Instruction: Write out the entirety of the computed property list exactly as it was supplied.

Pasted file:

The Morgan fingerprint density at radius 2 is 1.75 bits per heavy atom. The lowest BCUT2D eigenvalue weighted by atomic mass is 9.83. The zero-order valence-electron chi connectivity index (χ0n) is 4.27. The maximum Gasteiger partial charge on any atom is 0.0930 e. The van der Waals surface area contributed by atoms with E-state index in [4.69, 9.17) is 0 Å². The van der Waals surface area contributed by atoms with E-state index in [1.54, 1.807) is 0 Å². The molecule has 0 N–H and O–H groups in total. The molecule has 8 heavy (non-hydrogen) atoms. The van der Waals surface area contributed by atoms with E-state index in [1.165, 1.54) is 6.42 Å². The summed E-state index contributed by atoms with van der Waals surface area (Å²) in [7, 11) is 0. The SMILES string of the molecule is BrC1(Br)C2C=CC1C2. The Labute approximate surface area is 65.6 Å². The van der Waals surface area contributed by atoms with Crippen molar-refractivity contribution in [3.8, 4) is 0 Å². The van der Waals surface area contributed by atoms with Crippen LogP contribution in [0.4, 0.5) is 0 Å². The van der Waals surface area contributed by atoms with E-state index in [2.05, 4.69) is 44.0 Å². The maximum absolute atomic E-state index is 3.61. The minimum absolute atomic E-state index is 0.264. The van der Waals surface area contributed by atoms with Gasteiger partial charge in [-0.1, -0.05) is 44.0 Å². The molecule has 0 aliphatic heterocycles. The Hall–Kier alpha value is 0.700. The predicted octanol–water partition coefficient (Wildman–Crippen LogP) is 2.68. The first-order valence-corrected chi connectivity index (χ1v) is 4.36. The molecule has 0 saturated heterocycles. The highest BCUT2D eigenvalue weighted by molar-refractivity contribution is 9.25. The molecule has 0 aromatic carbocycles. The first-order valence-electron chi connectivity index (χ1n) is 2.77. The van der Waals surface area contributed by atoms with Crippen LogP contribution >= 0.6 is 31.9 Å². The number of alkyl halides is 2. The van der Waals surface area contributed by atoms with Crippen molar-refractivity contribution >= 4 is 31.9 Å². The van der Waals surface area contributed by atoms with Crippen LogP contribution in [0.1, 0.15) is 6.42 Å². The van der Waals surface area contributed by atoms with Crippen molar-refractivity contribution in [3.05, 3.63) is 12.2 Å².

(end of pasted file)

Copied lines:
The Morgan fingerprint density at radius 2 is 1.75 bits per heavy atom. The lowest BCUT2D eigenvalue weighted by atomic mass is 9.83. The zero-order valence-electron chi connectivity index (χ0n) is 4.27. The maximum Gasteiger partial charge on any atom is 0.0930 e. The van der Waals surface area contributed by atoms with E-state index in [4.69, 9.17) is 0 Å². The van der Waals surface area contributed by atoms with E-state index in [1.54, 1.807) is 0 Å². The molecule has 0 N–H and O–H groups in total. The molecule has 8 heavy (non-hydrogen) atoms. The van der Waals surface area contributed by atoms with E-state index in [1.165, 1.54) is 6.42 Å². The summed E-state index contributed by atoms with van der Waals surface area (Å²) in [7, 11) is 0. The SMILES string of the molecule is BrC1(Br)C2C=CC1C2. The Labute approximate surface area is 65.6 Å². The van der Waals surface area contributed by atoms with Crippen molar-refractivity contribution in [3.8, 4) is 0 Å². The van der Waals surface area contributed by atoms with Crippen LogP contribution in [0.4, 0.5) is 0 Å². The van der Waals surface area contributed by atoms with E-state index in [2.05, 4.69) is 44.0 Å². The maximum absolute atomic E-state index is 3.61. The minimum absolute atomic E-state index is 0.264. The van der Waals surface area contributed by atoms with Gasteiger partial charge in [-0.1, -0.05) is 44.0 Å². The molecule has 0 aliphatic heterocycles. The Hall–Kier alpha value is 0.700. The predicted octanol–water partition coefficient (Wildman–Crippen LogP) is 2.68. The first-order valence-corrected chi connectivity index (χ1v) is 4.36. The molecule has 0 saturated heterocycles. The highest BCUT2D eigenvalue weighted by molar-refractivity contribution is 9.25. The molecule has 0 aromatic carbocycles. The first-order valence-electron chi connectivity index (χ1n) is 2.77. The van der Waals surface area contributed by atoms with Crippen LogP contribution >= 0.6 is 31.9 Å². The number of alkyl halides is 2. The van der Waals surface area contributed by atoms with Crippen molar-refractivity contribution >= 4 is 31.9 Å². The van der Waals surface area contributed by atoms with Crippen LogP contribution in [0.1, 0.15) is 6.42 Å². The van der Waals surface area contributed by atoms with Crippen molar-refractivity contribution in [3.05, 3.63) is 12.2 Å².